Coast Guard Direct Entry Petty Officer Training
Welcome Coast Guard DEPOT Recruits
If you are going to be attending Coast Guard DEPOT (Direct Entry Petty Officer Training) then you've come to the right place! Welcome to your DEPOT success plan. First of all, congratulations on being accepted into the Coast Guard Direct Entry Petty Officer Training Program. If you are reading this and have not yet been accepted into DEPOT, but are interested in learning more, you can learn more about the program here:
For those of you with a DEPOT ship date, that page is also useful for you too. It has the requirements, grooming standards and other basic info that you need to know to be successful in DEPOT. With that said, here is my own take on the Coast Guard DEPOT program.
First the good news:
- It’s only 3 weeks! Compared to 8 weeks, that’s less than half the length of regular Coast Guard Boot Camp.
- You don’t have Indoc Weekend but more like Indoc Night. It’s still rough, but one night of getting your @$$ kicked is a lot better than a whole weekend worth of beatdowns.
- You graduate as an E-4, that’s Petty Officer Third Class for those of you who’ve been studying your USCG rates and ranks. A normal 8-week recruit graduates as an E-3 or Seaman.
- Since DEPOT recruits are generally older, they take it a little bit easier on you physically. Don’t read into that statement and think it will be easy. It’s not easy, just easier, and even then it depends on who you are. Some Company Commanders have a tendency to enjoy “beating-up” people who work in law enforcement and/or are prior service. If that’s you, and you win the Company Commander lottery, then it may not be “easier” at all.
- You don’t have to do Manual of Arms, which means you also don’t have to do the incentive training where they make you raise your rifle up and aim for like 45 minutes straight.
Now the bad news:
- It’s only 3 weeks! That means that all the information the 8-week recruits have 8-weeks to learn, you have to jam into your brain in only 3 weeks. The 8-week recruits might have 2-3 days to learn an entire topic, whereas you’ll have one morning to learn the same exact topic. Oh, and once you learn a topic, you are responsible for knowing it. In other words when you get called on, any topic that’s been covered is fair game for the Company Commanders.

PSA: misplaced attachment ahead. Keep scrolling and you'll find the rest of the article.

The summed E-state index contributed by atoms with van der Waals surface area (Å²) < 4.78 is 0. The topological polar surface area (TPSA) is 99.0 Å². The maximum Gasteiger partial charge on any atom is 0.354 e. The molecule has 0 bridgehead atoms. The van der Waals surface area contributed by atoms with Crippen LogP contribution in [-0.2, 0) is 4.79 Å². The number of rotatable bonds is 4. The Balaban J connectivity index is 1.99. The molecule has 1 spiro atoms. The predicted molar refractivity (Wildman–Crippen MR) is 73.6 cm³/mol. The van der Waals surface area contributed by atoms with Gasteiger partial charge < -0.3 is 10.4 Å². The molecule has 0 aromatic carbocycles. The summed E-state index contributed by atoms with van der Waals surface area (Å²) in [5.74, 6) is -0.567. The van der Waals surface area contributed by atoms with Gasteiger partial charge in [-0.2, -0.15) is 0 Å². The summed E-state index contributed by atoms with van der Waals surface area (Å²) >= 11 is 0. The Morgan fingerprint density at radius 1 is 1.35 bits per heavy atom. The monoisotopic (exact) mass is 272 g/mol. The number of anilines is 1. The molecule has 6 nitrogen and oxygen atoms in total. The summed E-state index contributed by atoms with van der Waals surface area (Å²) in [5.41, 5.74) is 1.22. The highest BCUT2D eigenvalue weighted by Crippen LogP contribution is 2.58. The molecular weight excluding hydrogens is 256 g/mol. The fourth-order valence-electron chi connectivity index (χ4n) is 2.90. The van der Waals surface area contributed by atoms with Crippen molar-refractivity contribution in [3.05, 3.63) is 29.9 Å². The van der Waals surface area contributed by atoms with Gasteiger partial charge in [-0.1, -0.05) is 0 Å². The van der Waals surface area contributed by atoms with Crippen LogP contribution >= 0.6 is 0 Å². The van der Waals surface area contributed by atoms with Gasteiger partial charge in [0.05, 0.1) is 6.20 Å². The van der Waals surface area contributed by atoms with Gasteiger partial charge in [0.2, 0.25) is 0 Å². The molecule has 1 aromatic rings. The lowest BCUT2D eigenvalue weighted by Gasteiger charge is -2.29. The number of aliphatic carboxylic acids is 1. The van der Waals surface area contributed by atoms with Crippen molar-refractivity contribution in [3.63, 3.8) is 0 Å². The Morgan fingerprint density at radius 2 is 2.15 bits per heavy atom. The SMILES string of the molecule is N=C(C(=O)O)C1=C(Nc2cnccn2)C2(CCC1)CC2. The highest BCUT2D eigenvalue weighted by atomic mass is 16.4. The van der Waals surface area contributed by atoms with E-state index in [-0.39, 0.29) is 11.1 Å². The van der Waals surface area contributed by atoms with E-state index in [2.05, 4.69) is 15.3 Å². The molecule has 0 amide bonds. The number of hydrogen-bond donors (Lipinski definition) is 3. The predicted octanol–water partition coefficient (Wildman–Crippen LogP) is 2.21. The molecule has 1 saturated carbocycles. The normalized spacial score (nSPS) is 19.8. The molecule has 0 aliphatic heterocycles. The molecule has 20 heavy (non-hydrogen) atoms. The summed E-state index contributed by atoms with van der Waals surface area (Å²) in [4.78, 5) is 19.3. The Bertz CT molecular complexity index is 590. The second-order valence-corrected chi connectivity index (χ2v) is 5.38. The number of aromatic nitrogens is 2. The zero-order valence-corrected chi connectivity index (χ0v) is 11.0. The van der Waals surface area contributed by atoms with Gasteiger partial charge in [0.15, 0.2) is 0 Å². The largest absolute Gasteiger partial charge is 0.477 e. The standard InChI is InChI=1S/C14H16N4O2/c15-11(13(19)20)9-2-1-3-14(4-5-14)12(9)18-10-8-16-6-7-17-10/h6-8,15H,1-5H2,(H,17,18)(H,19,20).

Clearly there are more benefits to Coast Guard DEPOT than disadvantages. Like I said, congrats on being accepted. Having said that, those 3 weeks will feel a lot longer than 3 weeks of your normal everyday life will. Being awake for 18-20 hours a day and having to constantly absorb information while exercising in between, amounts to a VERY long 3 weeks. I emphasize learning as much as humanly possible before you head out to Cape May, but for DEPOT recruits this is even more important. Being that you only have 3 weeks to complete the program and that you are older, the Company Commanders will somewhat expect you to show up knowing your stuff. Yes, there will be classes, but it’s damn near impossible to absorb that much information under normal circumstances, never mind being in a state of permanent sleep deprivation.
SO, it’s time to learn DEPOT recruit. READ every article on this website. They are free. The only thing they will cost you is your time. I think you’ll find them worth your time. You can find links to them in the menu at the top of this page. Aside from that, you should also watch the videos I put together on the youtube channel. Among other things, there is a video of me demonstrating the workout you will be doing almost every single morning of your 3 week stay at the Cape May Training Center. There is also a video study guide to help you memorize USCG Rates and Ranks. The channel is here: http://www.youtube.com/user/USCGBootCamp
Aside from that, the 3 things you absolutely have to know are your 11 General Orders, the aforementioned USCG Rates and Ranks, and your Chain of Command. I talk more about that here.
Last Note from Martin
My goal is to give back and to “pay it forward”. I had people who helped me along the way and I want to do the same for others. It’s my hope that this article has helped you in some way. I wish you the best of luck in your Coast Guard DEPOT preparation and if there is anything I can do to help you on your journey, please don’t hesitate to contact me. My e-mail address is: firstname.lastname@example.org
Happy Training To All Of You.